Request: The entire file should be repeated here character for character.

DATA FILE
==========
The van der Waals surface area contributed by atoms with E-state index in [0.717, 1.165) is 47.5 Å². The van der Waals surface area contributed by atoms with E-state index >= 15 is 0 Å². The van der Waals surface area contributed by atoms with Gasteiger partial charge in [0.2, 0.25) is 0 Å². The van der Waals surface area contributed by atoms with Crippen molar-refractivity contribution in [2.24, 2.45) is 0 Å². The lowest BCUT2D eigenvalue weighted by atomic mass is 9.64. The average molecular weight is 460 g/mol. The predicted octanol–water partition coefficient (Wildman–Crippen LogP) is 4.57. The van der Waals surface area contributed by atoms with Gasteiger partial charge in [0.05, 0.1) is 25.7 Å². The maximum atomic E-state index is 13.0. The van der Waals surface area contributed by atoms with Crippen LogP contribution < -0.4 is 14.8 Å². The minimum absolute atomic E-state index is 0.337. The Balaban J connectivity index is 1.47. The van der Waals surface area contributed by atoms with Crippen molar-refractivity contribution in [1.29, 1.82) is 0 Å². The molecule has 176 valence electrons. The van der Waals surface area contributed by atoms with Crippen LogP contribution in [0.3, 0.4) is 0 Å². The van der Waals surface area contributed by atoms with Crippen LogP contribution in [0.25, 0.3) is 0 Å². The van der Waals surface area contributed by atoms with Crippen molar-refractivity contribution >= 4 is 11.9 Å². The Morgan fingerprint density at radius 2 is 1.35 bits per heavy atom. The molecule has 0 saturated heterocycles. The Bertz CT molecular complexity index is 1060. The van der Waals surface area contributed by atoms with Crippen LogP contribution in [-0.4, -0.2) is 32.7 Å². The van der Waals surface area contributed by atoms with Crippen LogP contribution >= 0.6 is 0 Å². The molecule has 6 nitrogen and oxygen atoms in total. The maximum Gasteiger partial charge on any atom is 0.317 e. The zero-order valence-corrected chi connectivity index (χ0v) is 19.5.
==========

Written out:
The van der Waals surface area contributed by atoms with E-state index in [0.717, 1.165) is 47.5 Å². The van der Waals surface area contributed by atoms with E-state index >= 15 is 0 Å². The van der Waals surface area contributed by atoms with Gasteiger partial charge in [0.2, 0.25) is 0 Å². The van der Waals surface area contributed by atoms with Crippen molar-refractivity contribution in [2.24, 2.45) is 0 Å². The lowest BCUT2D eigenvalue weighted by atomic mass is 9.64. The average molecular weight is 460 g/mol. The predicted octanol–water partition coefficient (Wildman–Crippen LogP) is 4.57. The van der Waals surface area contributed by atoms with Gasteiger partial charge in [0.05, 0.1) is 25.7 Å². The maximum atomic E-state index is 13.0. The van der Waals surface area contributed by atoms with Crippen LogP contribution < -0.4 is 14.8 Å². The minimum absolute atomic E-state index is 0.337. The Balaban J connectivity index is 1.47. The van der Waals surface area contributed by atoms with Crippen molar-refractivity contribution in [1.29, 1.82) is 0 Å². The molecule has 176 valence electrons. The van der Waals surface area contributed by atoms with Crippen LogP contribution in [0.3, 0.4) is 0 Å². The van der Waals surface area contributed by atoms with Crippen LogP contribution in [0.25, 0.3) is 0 Å². The van der Waals surface area contributed by atoms with Crippen molar-refractivity contribution >= 4 is 11.9 Å². The Morgan fingerprint density at radius 2 is 1.35 bits per heavy atom. The molecule has 0 saturated heterocycles. The Bertz CT molecular complexity index is 1060. The van der Waals surface area contributed by atoms with Crippen LogP contribution in [-0.4, -0.2) is 32.7 Å². The van der Waals surface area contributed by atoms with Crippen LogP contribution >= 0.6 is 0 Å². The molecule has 6 nitrogen and oxygen atoms in total. The maximum Gasteiger partial charge on any atom is 0.317 e. The zero-order valence-corrected chi connectivity index (χ0v) is 19.5.